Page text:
Figurative Language Lessons

by - July 23, 2019

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If you are anything like me, then you are beginning to create a plan for the upcoming school year. Though the content never changes, it seems that every year the plan of attack looks a little different. Although our students will be different and have different needs and strengths, there are some things that we already know students are going to struggle with.

For my students, one of these things is figurative language. Because my students are new learners of English, learning figurative language is exceptionally difficult for them. I spend a great deal of time focusing on the foundations for this skill and having students use various activities to practice using figurative language.

I begin my lessons, of course, with some note taking using my Cornell Notes student and teacher pages. Further down this post you will find a link for a FREE download of the Cornell Notes page from my Cornell Notes bundle, so keep reading!

I give my students tons of examples of different kinds of figurative language, and we practice identifying why a simile is a simile, or why a hyperbole is a hyperbole. We also spend a lot of time practicing saying "hyperbole." :)

For this post, I am excited to be teaming up with to bring you a free practice sheet for figurative language. I have many times needed a great activity or homework assignment in a pinch and ended up browsing resources on and I am never disappointed. They have tons of themed worksheets and activities for all subjects.

Crossword puzzles are fun activities to reinforce vocabulary as students are acquiring it in the classroom. This crossword puzzle from provides students with the definition of types of figurative language and they have to fill in the puzzle with the name of the type. This would be a great opportunity for students to use their Cornell Notes to guide them through completion of this activity independently. You might even use this as a homework assignment, or an assignment to leave with a substitute on a day that you were going to be away from class. You could even extend this activity by having students give an example of each type of figurative language on the back of the sheet or in the margins.

If you would like a copy of this activity, links will be provided below!

Another great Figurative Language activity that my students really enjoy is a version of the game Head's Up! For this game, all you need is a stack of index cards.

Have students work in groups of 3-5. On index cards, write the names of the types of figurative language. One type on each card. Shuffle the cards. Having students take turns, whoever's turn it is will draw a card, and without looking at it, they will hold the card against their forehead so that the others in the group can see the card. The other students in the group have to read the type of figurative language and then say examples out loud. The student holding the card has to then guess which type of figurative language is written on the card.

The only rule is that they have to give examples, not define the word. So if the student is holding a card that says "alteration," then the other group members could say "Peter Piper Picked a Peck of Pickled Peppers!" but they could not define alliteration. I let my students use their notes when they play this game, but they can only use the examples from their notes ONE time.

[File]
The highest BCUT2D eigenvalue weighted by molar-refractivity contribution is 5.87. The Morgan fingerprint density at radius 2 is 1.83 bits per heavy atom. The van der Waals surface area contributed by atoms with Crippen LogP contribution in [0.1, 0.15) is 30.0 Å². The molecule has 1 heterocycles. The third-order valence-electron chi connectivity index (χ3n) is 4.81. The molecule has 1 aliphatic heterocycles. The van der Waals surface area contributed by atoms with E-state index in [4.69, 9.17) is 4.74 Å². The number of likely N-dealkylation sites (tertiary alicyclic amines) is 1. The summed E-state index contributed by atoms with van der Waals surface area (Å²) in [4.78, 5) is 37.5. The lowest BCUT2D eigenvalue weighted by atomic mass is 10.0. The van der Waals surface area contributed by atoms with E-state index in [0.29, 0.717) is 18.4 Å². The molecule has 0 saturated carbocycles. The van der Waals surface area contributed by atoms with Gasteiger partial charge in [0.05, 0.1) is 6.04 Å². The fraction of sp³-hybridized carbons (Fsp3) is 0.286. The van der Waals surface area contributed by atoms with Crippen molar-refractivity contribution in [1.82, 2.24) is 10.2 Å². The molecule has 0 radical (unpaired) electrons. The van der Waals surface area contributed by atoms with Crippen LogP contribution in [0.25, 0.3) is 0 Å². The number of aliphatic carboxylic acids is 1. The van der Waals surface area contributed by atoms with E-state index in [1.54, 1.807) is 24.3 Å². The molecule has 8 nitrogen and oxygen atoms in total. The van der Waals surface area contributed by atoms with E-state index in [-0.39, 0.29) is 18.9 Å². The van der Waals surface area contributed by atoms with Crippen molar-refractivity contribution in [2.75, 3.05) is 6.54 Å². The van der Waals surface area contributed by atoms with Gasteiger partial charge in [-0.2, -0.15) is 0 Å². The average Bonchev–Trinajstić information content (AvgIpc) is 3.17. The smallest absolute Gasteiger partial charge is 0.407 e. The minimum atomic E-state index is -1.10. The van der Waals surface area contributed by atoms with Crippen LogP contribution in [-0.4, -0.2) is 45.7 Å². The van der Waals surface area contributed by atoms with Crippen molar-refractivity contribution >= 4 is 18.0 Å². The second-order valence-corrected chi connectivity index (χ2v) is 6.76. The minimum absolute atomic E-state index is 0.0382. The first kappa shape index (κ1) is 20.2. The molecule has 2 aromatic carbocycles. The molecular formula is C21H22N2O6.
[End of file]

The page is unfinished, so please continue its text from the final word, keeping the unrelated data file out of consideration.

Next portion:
Christmas in July

I honestly thought my students might think this was lame, being that they are big, mature 7th graders who don't play kiddie games (lol!), but they loved this game so much and we had so much fun practicing figurative language. They got a lot out of it, and it wasn't flashy or fancy at all. Below you can see some pictures of my students playing this game and using their Cornell Notes as a guide! I created this by printing and laminating the cards... but I'm a masochist and also a crazy perfectionist, it's not necessary to do that in order for this game to be effective! :)

[student faces redacted to protect their privacy!]

Before students can begin to analyze figurative language in a text and explain how that language contributes to the overall meaning of the text, or explain why the author chose to use that language, they have to first understand how to identify figurative language. This skill is often more difficult than teaching analysis, so I spend a lot of time focusing on this.

I use a lot of poetry, which I find mostly on or in song lyrics. Last year I used "Always Remember Us This Way" from the movie A Star is Born, and that song has tons of figurative language in it. After reading and annotating the figurative language, we discussed why she chose to use those specific ones, what they meant, and how they give deeper meaning to the song. You can use any song for this!

Now - on to those freebies!! Click the links below to retrieve the freebie activities, and I would like to give a special thank you for giving my readers such a cool resource for free! Figurative language is key to understanding more advanced writing, and your students will love testing their figurative language knowledge in this fun crossword. For more language arts resources, visit

Click Here to download the Student Page Crossword Puzzle

Click Here to download the Teacher Answer Key

Click Here to download the Figurative Language Cornell Notes Page

What other Figurative Language activities do you use in your classroom? Sound off in the comments!

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